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__________________________________________ Clerk Justice Terry N. Trieweiler delivered the opinion of the Court. �1. The petitioner, Dr.�Martha E. Quick, petitioned the District Court for the Eighteenth Judicial District in Gallatin County for judicial review of the decision by the State Superintendent of Public Instruction to affirm her termination of employment by the respondent, Bozeman School District No. 7 Board of Trustees. The District Court reversed the State Superintendent. The Board appeals from the judgment of the District Court. We reverse that judgment. �2. We restate the dispositive issues: �3. 1. Did the District Court exceed its scope of review of an administrative agency decision pursuant to the Montana Administrative Procedures Act? �4. 2. Did the District Court err when it concluded that there was good cause for Quick’s termination? �5. 3. Did the District Court err when it concluded that the notice of termination was sufficiently clear and explicit to satisfy � 20-4-204(1)(b), MCA? �6. 4. Did the District Court err when it denied Quick her attorney fees?
FACTUAL BACKGROUND
�7. Dr. Martha Quick was a tenured administrator for Bozeman School District No.�7. In 1995, while Quick served as the assistant principal for Bozeman Senior High School, the District began the hiring process for new middle school and high school principals. Quick applied for both positions. She was selected to interview for the middle school principal position. �8. The day prior to the interview, Quick prepared a letter to the editor of the Bozeman Daily Chronicle in which she stated that she had been victimized by the District Superintendent, Dr. Paula Butterfield, and by the Board of Trustees. The letter described the middle school principal selection process as “a sham” and urged the Trustees to “halt the [hiring] procedures and conduct an independent investigation of the process.” Immediately after the interview, Quick complimented the chairman of the interview committee, Diane McDonough, on the fairness and integrity of the hiring process. Quick then delivered her letter to the Chronicle, in which it was later published. �9. Quick was not hired for either principal position, and she filed a grievance with the Board of Trustees in which she alleged violations of the District’s hiring policies. Her grievance was based in part on her contention that the successful candidate for the high school principal position, Godfrey Saunders, was unqualified for the position. However, Quick had previously stated to Saunders that her grievance against the District had nothing to do with him. �10. The Trustees accepted Butterfield’s recommendation of Saunders for the high school principal position, but rejected the recommended candidate for the middle school principal position. Butterfield then recommended the chairman of the selection committee, McDonough, be promoted from her position as an elementary school principal to the middle school principal position. �11. At a meeting which included Butterfield and the principals-elect of the middle schools and the high school, McDonough and Saunders stated that they would not accept their new positions without assurances that Quick would not have an administrative or teaching position in their schools. They cited a lack of ability to supervise Quick, and a loss of confidence in her integrity and judgment. Dr. Anne Olson, principal of the District’s other middle school, was also present and also expressed her unwillingness to have Quick placed in her school. �12. Butterfield decided to recommend to the Trustees that Quick’s contract not be renewed at the end of the 1996 school year. The District notified Quick of the decision at the same time it notified her that her official grievance was denied. The reasons for the recommendation were set forth in fifteen paragraphs. In general, the recommendation cited the refusal by other administrators to work with Quick because of a lack of trust, loss of confidence, belief that she had exercised poor professional judgment, and belief that she disrupted the efficient administration of the District. �13. After an eight-hour hearing, during which both Quick and the District presented testimony, the Board of Trustees unanimously voted not to renew Quick’s contract. Quick appealed the decision to the County Superintendent, who conducted an additional ten-day hearing de novo. The County Superintendent affirmed the Trustees’ decision. Quick appealed to the State Superintendent, who affirmed the County Superintendent’s decision. �14. Quick then filed a petition for judicial review of the agency decision in the Eighteenth Judicial District Court. The District Court reversed the agency decision and ordered that Quick should be reinstated and receive her back wages and benefits.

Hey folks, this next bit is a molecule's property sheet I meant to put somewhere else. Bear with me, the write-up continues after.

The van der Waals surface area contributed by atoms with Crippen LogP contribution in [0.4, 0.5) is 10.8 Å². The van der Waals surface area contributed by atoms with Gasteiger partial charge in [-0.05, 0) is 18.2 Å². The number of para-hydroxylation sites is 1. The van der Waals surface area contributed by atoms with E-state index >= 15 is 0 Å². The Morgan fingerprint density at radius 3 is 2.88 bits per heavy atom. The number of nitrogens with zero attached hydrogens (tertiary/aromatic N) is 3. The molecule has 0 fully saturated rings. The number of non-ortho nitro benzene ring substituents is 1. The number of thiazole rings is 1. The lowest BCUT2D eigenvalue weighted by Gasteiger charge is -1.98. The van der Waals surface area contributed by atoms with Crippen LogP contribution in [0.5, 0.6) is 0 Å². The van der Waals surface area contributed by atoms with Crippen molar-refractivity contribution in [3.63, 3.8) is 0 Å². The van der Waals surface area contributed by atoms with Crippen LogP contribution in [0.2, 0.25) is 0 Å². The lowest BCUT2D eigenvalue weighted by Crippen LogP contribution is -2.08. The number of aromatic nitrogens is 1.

ISSUE 1